6 common first-time homebuyer mistakes that could cost you big time

Published: Friday, December 29, 2017 @ 9:42 AM

Be sure to avoid these 6 common mistakes that first-time home buyers often make Not getting a professional inspection Not putting a pause button on purchases Not keeping up with correspondence Not understanding the hidden costs of buying a home Not working with a buyer's agent Not looking into loan assistance programs

Buying a home can be a daunting task − whether it is your first or fifth time heading to the closing table. 

For most of us, it will be the largest investment of our lives. However, there are factors predicted for the upcoming year that will make purchasing a home even more stressful. 

»RELATED: House hunters, here are 5 secrets to getting the best home loan

According to Redfin's 2018 projections, inventory will remain low, especially for smaller starter-homes. Additionally, thirty-year mortgage rates are expected to rise between 4.3 and 4.5 percent. Changes to the capital gains tax may also persuade many current homeowners not to sell, putting even more strain on the inventory list. However, there are still deals to be found and your dream home may very well still be out there waiting on you.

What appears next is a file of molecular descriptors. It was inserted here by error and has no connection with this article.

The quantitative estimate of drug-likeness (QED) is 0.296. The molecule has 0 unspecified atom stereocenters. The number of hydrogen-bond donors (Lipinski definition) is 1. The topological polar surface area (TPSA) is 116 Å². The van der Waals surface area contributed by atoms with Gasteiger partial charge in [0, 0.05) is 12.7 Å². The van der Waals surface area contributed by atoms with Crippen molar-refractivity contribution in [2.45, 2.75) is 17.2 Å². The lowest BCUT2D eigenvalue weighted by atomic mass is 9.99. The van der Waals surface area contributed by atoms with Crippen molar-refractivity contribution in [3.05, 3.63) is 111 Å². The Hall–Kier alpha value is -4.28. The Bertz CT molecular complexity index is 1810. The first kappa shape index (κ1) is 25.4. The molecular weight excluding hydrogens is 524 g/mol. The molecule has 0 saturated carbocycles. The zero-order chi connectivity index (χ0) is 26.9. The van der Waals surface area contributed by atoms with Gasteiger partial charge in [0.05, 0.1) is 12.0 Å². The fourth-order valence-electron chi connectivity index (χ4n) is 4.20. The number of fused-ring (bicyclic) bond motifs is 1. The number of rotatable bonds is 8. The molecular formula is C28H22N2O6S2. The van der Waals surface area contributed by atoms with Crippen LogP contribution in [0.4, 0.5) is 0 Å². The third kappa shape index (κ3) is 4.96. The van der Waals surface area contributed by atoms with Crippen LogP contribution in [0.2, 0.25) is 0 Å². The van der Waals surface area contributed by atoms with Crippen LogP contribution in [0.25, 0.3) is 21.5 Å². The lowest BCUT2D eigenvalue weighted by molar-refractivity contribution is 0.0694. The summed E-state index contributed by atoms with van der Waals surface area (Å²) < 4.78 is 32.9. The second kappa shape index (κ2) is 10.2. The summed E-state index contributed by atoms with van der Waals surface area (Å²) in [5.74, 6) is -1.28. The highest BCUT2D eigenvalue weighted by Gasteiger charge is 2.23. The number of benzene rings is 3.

When you find it, be sure to avoid these 6 common mistakes that first-time homebuyers often make:

Not getting a professional inspection

The idea of paying for a home inspection for a property that you might not even buy seems like a silly concept to some, but it can save you tens of thousands of dollars in the long run. The median cost of a home inspection is $350-$600 for an average or larger sized house, according to HomeInspector.org. Compared to potential issues with the foundation, electrical system or plumbing, however, it's a small price to pay.

Not putting a pause button on purchases

Buying your first house can be an exciting process and many new buyers get the urge to buy furniture and other home essentials before their closing date. While it's understandable to want to get a head start, it is very important that you not do this. According to Kayla Sweeny, a mortgage loan originator with Southeast Mortgage, a very common mistake is "buying things on credit during the mortgage process. The credit report has to be updated to add the new debt. Debt-to-Income ratios have to be recalculated and the file has to be reviewed again. This could potentially kill a deal."